Accompanied by the Sinfonieorchester Sankt Gallen (Sankt Gallen Symphony Orchestra), Ukrainian classical pianist Anna Fedorova performs Sergei Rachmaninoff’s Piano Concerto No. 1 in F# minor, Op. 1. Conductor: Modestas Pitrenas. Recorded during the NPO Radio 4 Sunday Morning Concert on Sunday, February 2, 2020, in the Het Concertgebouw in Amsterdam. Published by the AVROTROS Klassiek channel.

Pianist Anna Fedorova and the Sinfonieorchester Sankt Gallen led by conductor Modestas Pitrenas perform the ‘Piano Concerto No. 1’ by Sergei Rachmaninoff during the NPO Radio 4 Sunday Morning Concert on Sunday the 2nd of February 2020.

Sergei Rachmaninoff’s Piano Concerto No. 1

Sergei Rachmaninoff composed his Piano Concerto No. 1 in F# minor, Op. 1, in 1891, at the age of 18. He dedicated the work to Alexander Siloti (9 October 1863 – 8 December 1945), the Russian virtuoso pianist, conductor, and composer. He revised the work thoroughly in 1917.

The work is in three movements:

  1. Vivace (F# minor). This contrast with the later works can be heard in the opening bars, where a brass fanfare precedes a flourish of double octaves and chords on the piano – a musical gesture similar to the Schumann and Grieg piano concertos. This flourish occurs later in the movement, as well, an important factor in the symmetry of the movement. The main theme (like the other themes in this work common to both versions) is short by Rachmaninoff’s standards but already shows the sequential devices and arch-like design inherent in his later works.
  2. Andante cantabile (D major). This reflective nocturne is only 74 bars long. The texture is less cumbersome in the revised version; the harmonies remain the same but are enlivened by occasional chromatic notes.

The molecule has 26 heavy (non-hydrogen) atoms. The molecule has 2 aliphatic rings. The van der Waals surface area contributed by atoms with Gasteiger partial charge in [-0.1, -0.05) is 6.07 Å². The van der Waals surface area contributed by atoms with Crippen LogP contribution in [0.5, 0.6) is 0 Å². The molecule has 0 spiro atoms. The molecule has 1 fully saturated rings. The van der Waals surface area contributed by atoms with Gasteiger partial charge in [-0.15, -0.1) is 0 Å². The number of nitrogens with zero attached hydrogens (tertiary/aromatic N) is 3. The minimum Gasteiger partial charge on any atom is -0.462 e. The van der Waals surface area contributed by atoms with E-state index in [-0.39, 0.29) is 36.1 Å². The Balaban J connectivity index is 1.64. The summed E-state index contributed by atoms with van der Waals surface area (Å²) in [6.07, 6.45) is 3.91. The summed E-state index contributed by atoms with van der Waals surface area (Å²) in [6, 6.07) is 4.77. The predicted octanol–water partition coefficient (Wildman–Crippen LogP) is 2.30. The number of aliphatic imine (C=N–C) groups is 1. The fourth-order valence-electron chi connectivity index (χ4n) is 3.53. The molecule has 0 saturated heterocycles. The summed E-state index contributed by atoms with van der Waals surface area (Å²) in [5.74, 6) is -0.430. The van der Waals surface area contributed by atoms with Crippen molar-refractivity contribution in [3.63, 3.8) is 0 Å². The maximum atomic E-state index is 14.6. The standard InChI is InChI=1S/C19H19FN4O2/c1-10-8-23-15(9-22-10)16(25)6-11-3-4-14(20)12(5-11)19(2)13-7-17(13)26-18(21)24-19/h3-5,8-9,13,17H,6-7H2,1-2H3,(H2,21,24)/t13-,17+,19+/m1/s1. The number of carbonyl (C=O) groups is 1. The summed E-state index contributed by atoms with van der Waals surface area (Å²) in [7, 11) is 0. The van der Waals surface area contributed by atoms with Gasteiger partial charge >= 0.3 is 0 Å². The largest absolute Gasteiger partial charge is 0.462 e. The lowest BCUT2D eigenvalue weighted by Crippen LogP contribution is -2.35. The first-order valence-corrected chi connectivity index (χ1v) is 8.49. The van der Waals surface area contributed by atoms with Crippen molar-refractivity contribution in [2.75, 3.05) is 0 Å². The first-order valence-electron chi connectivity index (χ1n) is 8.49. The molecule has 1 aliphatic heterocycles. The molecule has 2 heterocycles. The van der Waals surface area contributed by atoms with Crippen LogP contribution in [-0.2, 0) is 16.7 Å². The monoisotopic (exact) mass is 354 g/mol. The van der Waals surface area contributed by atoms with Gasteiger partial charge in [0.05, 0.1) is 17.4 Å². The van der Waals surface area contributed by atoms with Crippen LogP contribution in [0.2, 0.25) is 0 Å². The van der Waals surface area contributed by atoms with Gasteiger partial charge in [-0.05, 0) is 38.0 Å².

3. Allegro scherzando (F# minor – F# major) [1917 version: allegro vivace]. In the finale of his Piano Concert No. 1, Sergei Rachmaninoff replaced an initially drab opening with a fortissimo passage alternating between time signatures of 9/8 and 12/8. This movement is in sonata-rondo form, in which the development is a lengthy section in E-flat major. A maestoso reemergence of the concerto’s main theme was eliminated. In the original version, he had attempted to use this theme in an upward sequential treatment similar to what he would do later in the Second and Third Concertos. The problem here was that the theme did not lend itself so easily to this treatment, thus sounding contrived. It also came too late in the movement to have the right expansive effort prevalent in the other concertos.

Sources

M. Özgür Nevres

Published by M. Özgür Nevres

I am Özgür Nevres, a software engineer, an ex-road racing cyclist, and also an amateur musician. I opened andantemoderato.com to share my favorite music. I also take care of stray cats & dogs. Please consider supporting me on Patreon.

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